Before a defendant can be held liable for the injuries they caused to another person, the injured party must prove their case against the defendant. In cases that alleged that the defendant was negligent, this requires the plaintiff to prove four elements: duty, breach, causation, and damages. A plaintiff’s failure to prove any one of these elements will be fatal to the plaintiff’s case.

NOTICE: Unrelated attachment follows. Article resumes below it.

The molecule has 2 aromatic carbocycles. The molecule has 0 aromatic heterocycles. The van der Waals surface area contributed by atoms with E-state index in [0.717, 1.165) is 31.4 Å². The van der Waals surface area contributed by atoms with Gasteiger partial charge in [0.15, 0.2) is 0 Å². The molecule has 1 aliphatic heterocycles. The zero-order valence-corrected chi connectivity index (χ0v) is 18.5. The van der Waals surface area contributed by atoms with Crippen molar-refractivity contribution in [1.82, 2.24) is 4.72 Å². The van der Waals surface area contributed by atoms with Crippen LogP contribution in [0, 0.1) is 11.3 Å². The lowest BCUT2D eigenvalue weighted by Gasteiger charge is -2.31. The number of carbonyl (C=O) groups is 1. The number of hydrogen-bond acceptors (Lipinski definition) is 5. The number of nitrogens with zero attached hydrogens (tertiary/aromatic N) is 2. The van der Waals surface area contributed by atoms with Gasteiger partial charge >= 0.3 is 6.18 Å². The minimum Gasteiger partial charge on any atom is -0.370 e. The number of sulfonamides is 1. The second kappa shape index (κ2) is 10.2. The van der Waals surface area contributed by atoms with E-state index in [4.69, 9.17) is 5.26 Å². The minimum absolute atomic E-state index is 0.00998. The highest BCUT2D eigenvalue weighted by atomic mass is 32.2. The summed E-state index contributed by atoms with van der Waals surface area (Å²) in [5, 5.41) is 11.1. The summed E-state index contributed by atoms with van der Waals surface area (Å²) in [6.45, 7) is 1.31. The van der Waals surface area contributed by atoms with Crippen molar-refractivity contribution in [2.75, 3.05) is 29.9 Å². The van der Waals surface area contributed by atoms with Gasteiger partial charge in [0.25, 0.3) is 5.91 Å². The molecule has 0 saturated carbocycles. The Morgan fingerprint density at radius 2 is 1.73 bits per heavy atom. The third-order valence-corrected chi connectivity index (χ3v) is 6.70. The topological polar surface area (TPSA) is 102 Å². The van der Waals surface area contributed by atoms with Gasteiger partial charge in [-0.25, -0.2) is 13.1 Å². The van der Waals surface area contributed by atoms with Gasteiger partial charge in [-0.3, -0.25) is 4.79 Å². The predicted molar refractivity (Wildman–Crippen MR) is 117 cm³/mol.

The element of duty is often a simple one to establish, and it requires a plaintiff to prove that the defendant owed them some duty of care. In many cases, this issue is conceded by the defense. However, that will not always be the case, especially in premises liability cases.
Breach is often where much of the litigation takes place in personal injury cases. Essentially, the breach element requires a judge to determine if the defendant violated the duty of care owed to the plaintiff. One aspect of the breach element is foreseeability. In other words, were the plaintiff’s injuries a foreseeable result of the defendant’s conduct?